Balance (from GDP03 00:15:45.06 - 00:21:18.08)
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Student: I've heard it said by other Tibetan teachers that situations in life can be like a guru in the sense where you have a relationship with something that's got personal [unclear]. You project feeling on that situation...
Ken: Mmm-hmm. What's the question?
Student: So the question is, is that the case that situations can be gurus or am I being too literal? [Unclear]
Ken: In those situations they're really speaking metaphorically. For instance, Serlingpa, at the end of Great Path of Awakening, Kongtrul quotes a number of verses. [He] says,adverse conditions are spiritual friends.And he explains this by saying that they do the same things as a spiritual friend does. You know, challenge you to be patient, bring out your compassion, put you in touch with your internal material, etc., etc., etc. So one can use, and it's very good to use the situations in life to learn from. But that isn't the same thing as having a relationship with a person who is a teacher. Okay?
Now relationship depends on balance. That is, one is putting into the relationship commensurate to what one is receiving from the relationship. And if that isn't happening, then the relationship inevitably moves out of balance, and a relationship cannot survive moving into a permanent state of imbalance. It always leads to problems and eventually dissolution of the relationship.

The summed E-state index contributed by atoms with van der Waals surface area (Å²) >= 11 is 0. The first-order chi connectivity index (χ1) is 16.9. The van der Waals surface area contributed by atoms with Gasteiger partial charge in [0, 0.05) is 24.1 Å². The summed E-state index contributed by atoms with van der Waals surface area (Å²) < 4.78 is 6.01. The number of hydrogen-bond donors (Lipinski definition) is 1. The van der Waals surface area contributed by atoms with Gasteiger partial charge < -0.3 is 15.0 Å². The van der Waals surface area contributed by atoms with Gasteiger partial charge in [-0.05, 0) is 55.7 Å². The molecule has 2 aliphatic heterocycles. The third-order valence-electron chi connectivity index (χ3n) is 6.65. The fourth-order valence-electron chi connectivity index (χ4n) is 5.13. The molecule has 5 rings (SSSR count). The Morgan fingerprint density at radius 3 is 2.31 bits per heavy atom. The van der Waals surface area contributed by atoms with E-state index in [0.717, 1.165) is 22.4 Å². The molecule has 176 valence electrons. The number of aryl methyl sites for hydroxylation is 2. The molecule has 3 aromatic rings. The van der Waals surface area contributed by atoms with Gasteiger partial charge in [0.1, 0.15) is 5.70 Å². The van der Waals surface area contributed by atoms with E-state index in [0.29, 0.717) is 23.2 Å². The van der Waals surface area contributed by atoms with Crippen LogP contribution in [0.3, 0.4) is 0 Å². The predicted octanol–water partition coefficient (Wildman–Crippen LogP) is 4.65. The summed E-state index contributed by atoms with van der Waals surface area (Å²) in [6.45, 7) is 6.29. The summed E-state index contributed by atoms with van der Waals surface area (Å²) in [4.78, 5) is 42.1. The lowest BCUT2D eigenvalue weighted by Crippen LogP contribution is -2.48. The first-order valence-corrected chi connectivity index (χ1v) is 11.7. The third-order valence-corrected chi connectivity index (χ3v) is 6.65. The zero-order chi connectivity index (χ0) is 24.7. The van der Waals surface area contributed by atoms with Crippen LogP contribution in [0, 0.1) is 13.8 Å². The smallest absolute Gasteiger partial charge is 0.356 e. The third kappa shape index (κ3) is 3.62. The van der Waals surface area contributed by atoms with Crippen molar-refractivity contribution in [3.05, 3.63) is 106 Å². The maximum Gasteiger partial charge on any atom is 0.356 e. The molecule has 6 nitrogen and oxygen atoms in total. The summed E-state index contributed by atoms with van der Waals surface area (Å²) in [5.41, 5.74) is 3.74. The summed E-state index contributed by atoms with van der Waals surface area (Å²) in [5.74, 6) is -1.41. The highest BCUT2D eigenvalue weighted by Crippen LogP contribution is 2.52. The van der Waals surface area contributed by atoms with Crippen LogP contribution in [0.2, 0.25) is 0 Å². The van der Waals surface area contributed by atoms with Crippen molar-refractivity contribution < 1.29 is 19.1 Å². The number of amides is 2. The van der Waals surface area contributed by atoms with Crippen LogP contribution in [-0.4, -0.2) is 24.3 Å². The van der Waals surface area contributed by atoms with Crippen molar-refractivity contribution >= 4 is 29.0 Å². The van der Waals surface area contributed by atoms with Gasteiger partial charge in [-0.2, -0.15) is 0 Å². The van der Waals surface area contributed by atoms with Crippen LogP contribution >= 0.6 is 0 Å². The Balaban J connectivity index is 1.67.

How is the guru-student relationship balanced? Well, I think it's instructive to look at the parent-child relationship. One of the imbalancing processes which is very prevalent in our culture is that a large number of parents expect their children to return what the parents are putting into the relationship. In other words, they create a demand for attention from the child. This totally screws the child up every time. Right? We're all the walking wounded here. [Laughter]
The way that relationship is balanced is that the child, when he or she has children, provides the same kind of attention that they received from their parents. So balancing a relationship doesn't necessarily mean a direct balancing.
So, as with the parent-child relationship there's a kind of generational understanding in the student-teacher relationship. Attention flows from the teacher to the student. The teacher does not place an emotional demand, a demand for emotional attention on the student. That's not the demand that the teacher places on the student. The teacher places all sorts of other demands--but not that one. And a student receives instruction, guidance, presence--all this kind of stuff--and passes that on. That's how the relationship is balanced.